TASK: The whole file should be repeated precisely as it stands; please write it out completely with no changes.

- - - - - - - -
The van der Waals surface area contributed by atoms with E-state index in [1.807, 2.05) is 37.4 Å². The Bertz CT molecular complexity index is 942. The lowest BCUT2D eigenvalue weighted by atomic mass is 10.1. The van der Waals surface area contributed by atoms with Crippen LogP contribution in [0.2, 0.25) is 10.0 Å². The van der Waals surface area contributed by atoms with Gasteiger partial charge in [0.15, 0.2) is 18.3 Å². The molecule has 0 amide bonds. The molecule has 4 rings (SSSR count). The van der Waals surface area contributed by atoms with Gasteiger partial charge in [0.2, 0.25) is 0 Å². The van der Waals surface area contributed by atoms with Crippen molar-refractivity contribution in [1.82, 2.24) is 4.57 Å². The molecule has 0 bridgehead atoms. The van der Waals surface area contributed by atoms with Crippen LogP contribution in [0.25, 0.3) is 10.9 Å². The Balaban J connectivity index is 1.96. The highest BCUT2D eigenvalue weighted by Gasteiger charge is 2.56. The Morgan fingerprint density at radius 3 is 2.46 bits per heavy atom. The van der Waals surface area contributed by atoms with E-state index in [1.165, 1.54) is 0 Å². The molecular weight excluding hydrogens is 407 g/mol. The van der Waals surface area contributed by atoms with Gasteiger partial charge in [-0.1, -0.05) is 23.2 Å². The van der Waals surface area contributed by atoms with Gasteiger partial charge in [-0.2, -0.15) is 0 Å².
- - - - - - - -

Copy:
The van der Waals surface area contributed by atoms with E-state index in [1.807, 2.05) is 37.4 Å². The Bertz CT molecular complexity index is 942. The lowest BCUT2D eigenvalue weighted by atomic mass is 10.1. The van der Waals surface area contributed by atoms with Crippen LogP contribution in [0.2, 0.25) is 10.0 Å². The van der Waals surface area contributed by atoms with Gasteiger partial charge in [0.15, 0.2) is 18.3 Å². The molecule has 0 amide bonds. The molecule has 4 rings (SSSR count). The van der Waals surface area contributed by atoms with Gasteiger partial charge in [0.2, 0.25) is 0 Å². The van der Waals surface area contributed by atoms with Crippen molar-refractivity contribution in [1.82, 2.24) is 4.57 Å². The molecule has 0 bridgehead atoms. The van der Waals surface area contributed by atoms with Crippen LogP contribution in [0.25, 0.3) is 10.9 Å². The Balaban J connectivity index is 1.96. The highest BCUT2D eigenvalue weighted by Gasteiger charge is 2.56. The Morgan fingerprint density at radius 3 is 2.46 bits per heavy atom. The van der Waals surface area contributed by atoms with E-state index in [1.165, 1.54) is 0 Å². The molecular weight excluding hydrogens is 407 g/mol. The van der Waals surface area contributed by atoms with Gasteiger partial charge in [-0.1, -0.05) is 23.2 Å². The van der Waals surface area contributed by atoms with Gasteiger partial charge in [-0.2, -0.15) is 0 Å².